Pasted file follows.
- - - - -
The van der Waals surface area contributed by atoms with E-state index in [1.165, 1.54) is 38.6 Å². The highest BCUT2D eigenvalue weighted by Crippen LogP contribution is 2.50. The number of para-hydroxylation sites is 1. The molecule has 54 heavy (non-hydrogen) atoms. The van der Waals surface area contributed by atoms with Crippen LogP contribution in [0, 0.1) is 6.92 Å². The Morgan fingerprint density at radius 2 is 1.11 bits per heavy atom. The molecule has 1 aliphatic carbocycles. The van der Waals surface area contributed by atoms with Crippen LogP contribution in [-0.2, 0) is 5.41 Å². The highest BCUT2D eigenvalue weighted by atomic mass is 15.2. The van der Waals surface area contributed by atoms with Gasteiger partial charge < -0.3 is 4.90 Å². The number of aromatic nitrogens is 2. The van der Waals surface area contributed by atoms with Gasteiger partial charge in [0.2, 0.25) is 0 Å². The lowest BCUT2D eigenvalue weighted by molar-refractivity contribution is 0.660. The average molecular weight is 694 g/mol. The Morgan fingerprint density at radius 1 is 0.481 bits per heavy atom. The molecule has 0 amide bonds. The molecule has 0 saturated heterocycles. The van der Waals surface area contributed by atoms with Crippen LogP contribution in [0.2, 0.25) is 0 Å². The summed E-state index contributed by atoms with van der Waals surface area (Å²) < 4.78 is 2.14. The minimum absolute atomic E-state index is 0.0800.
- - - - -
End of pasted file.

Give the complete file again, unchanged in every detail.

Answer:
The van der Waals surface area contributed by atoms with E-state index in [1.165, 1.54) is 38.6 Å². The highest BCUT2D eigenvalue weighted by Crippen LogP contribution is 2.50. The number of para-hydroxylation sites is 1. The molecule has 54 heavy (non-hydrogen) atoms. The van der Waals surface area contributed by atoms with Crippen LogP contribution in [0, 0.1) is 6.92 Å². The Morgan fingerprint density at radius 2 is 1.11 bits per heavy atom. The molecule has 1 aliphatic carbocycles. The van der Waals surface area contributed by atoms with Crippen LogP contribution in [-0.2, 0) is 5.41 Å². The highest BCUT2D eigenvalue weighted by atomic mass is 15.2. The van der Waals surface area contributed by atoms with Gasteiger partial charge < -0.3 is 4.90 Å². The number of aromatic nitrogens is 2. The van der Waals surface area contributed by atoms with Gasteiger partial charge in [0.2, 0.25) is 0 Å². The lowest BCUT2D eigenvalue weighted by molar-refractivity contribution is 0.660. The average molecular weight is 694 g/mol. The Morgan fingerprint density at radius 1 is 0.481 bits per heavy atom. The molecule has 0 amide bonds. The molecule has 0 saturated heterocycles. The van der Waals surface area contributed by atoms with Crippen LogP contribution in [0.2, 0.25) is 0 Å². The summed E-state index contributed by atoms with van der Waals surface area (Å²) < 4.78 is 2.14. The minimum absolute atomic E-state index is 0.0800.